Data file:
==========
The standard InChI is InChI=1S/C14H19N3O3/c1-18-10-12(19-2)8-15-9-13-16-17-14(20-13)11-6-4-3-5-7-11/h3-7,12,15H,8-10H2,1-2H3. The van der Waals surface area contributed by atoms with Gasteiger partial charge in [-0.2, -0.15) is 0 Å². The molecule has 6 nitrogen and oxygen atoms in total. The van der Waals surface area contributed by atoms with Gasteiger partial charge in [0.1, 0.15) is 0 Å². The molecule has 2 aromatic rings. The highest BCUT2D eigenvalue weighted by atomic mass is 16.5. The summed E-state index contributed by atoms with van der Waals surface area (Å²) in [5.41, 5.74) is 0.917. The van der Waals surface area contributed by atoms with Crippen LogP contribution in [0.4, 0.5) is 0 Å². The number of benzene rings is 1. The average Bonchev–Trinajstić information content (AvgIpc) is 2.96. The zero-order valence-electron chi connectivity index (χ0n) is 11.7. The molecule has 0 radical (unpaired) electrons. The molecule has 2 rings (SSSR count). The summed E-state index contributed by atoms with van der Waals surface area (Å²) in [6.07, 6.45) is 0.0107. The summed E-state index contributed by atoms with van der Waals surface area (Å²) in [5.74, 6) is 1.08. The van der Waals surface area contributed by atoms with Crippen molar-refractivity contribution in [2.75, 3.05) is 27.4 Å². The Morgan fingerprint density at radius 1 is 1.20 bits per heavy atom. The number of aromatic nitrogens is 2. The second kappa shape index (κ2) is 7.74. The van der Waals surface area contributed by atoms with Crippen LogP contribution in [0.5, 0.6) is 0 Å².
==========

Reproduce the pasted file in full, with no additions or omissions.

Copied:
The standard InChI is InChI=1S/C14H19N3O3/c1-18-10-12(19-2)8-15-9-13-16-17-14(20-13)11-6-4-3-5-7-11/h3-7,12,15H,8-10H2,1-2H3. The van der Waals surface area contributed by atoms with Gasteiger partial charge in [-0.2, -0.15) is 0 Å². The molecule has 6 nitrogen and oxygen atoms in total. The van der Waals surface area contributed by atoms with Gasteiger partial charge in [0.1, 0.15) is 0 Å². The molecule has 2 aromatic rings. The highest BCUT2D eigenvalue weighted by atomic mass is 16.5. The summed E-state index contributed by atoms with van der Waals surface area (Å²) in [5.41, 5.74) is 0.917. The van der Waals surface area contributed by atoms with Crippen LogP contribution in [0.4, 0.5) is 0 Å². The number of benzene rings is 1. The average Bonchev–Trinajstić information content (AvgIpc) is 2.96. The zero-order valence-electron chi connectivity index (χ0n) is 11.7. The molecule has 0 radical (unpaired) electrons. The molecule has 2 rings (SSSR count). The summed E-state index contributed by atoms with van der Waals surface area (Å²) in [6.07, 6.45) is 0.0107. The summed E-state index contributed by atoms with van der Waals surface area (Å²) in [5.74, 6) is 1.08. The van der Waals surface area contributed by atoms with Crippen molar-refractivity contribution in [2.75, 3.05) is 27.4 Å². The Morgan fingerprint density at radius 1 is 1.20 bits per heavy atom. The number of aromatic nitrogens is 2. The second kappa shape index (κ2) is 7.74. The van der Waals surface area contributed by atoms with Crippen LogP contribution in [0.5, 0.6) is 0 Å².